Securities and Exchange Commission SEC has not approved any exchange-traded products (such as ETFs) holding cryptocurrencies or other assets related to cryptocurrencies for listing or trading. SEC has not registered any initial coin offerings. On July 25, 2017, the SEC issued an investor bulletin about initial coin offerings, saying they can be “fair and lawful investment opportunities” but can be used improperly. The SEC has issued three enforcement actions against ICO sponsors- one halt and exposure of two alleged frauds. SEC Chairman Clayton has also expressed concern about market participants who extend to customers credit in the U.S.
Commodity Futures Trading Commission The CFTC has designated bitcoin as a commodity and announced that fraud and manipulation involving bitcoin traded in interstate commerce and the regulation of commodity futures tied directly to bitcoin is under its authority. The CFTC allowed the CME and CBOE to launch bitcoin futures. CFTC also approved a platform for the trading and clearing of virtual currency derivatives for LedgerX, LLC, a swap execution facility and derivatives clearing organization.
Internal Revenue Service The IRS says bitcoin must be treated as property for tax purposes. That means a capital gain or loss should be recorded as if it were an exchange involving property. It should be treated like inventory if it is held for resale, and therefore an ordinary gain or loss recorded. If it is used as payment, it should be treated like currency, but must be converted, and its fair market value checked on an exchange.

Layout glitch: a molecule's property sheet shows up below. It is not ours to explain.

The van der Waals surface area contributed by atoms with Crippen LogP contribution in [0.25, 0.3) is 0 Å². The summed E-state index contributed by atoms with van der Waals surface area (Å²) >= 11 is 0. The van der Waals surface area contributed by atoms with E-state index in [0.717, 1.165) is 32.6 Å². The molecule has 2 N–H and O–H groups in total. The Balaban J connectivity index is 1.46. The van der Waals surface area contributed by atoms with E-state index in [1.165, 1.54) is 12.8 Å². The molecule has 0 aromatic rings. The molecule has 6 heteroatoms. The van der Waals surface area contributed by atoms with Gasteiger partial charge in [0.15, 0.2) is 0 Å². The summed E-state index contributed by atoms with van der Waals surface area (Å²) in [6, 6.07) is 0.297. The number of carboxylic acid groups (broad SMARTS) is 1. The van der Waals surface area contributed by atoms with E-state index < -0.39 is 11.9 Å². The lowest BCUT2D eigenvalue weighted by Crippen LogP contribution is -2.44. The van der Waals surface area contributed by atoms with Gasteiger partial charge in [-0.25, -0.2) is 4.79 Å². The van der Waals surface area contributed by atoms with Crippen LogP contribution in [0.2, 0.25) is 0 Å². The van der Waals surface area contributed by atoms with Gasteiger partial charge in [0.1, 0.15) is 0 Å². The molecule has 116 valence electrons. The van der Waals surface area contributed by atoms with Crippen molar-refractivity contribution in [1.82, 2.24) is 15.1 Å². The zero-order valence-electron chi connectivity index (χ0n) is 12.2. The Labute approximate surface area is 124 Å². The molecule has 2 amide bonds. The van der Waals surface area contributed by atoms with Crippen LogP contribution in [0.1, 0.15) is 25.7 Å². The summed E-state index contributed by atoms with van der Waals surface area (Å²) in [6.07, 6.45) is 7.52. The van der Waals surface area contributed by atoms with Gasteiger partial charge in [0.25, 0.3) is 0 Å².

States Several U.S. states plan to approve the acceptance or promotion of the use of bitcoin and blockchain technology, while some have already passed them into law according to Bitcoin magazine, including Arizona (recognition of smart contracts), Vermont (blockchain as evidence) and Delaware (pending initiative authorizing registration of shares of Delaware companies in blockchain form). The National Conference of Commissioners on Uniform State Laws voted in July to approve a model act providing for the regulation of digital currency businesses at the state level.
Department of Treasury In November the U.S. Treasury Department’s inspector general said it planned to review FinCEN’s cryptocurrency practices as they relate to money laundering and terrorism financing risks. FinCEN’s Guidance FIN-2013-G001 declared that “virtual currency does not have legal tender status in any jurisdiction.” Treasury Secretary Steven Mnuchin said in November he had established working-groups at treasury looking at bitcoin and that it is something they will be watching “very carefully.”

Europe

As per the recent news, Pierre Moscovici – European Union (EU) Commissioner for economic, financial affairs, taxation and customs has dismissed the suggestions to regulate Bitcoin. Pierre stated, “At this stage, we do not consider [bitcoin] as an alternative currency,” comparing the decentralized currency to Europe’s fiat currency, the Euro. Though, around mid-December European Central Bank told EU to regulate Bitcoin, as published in the Express.co.uk. However, few of the European countries have mentioned about acceptance of digital currencies.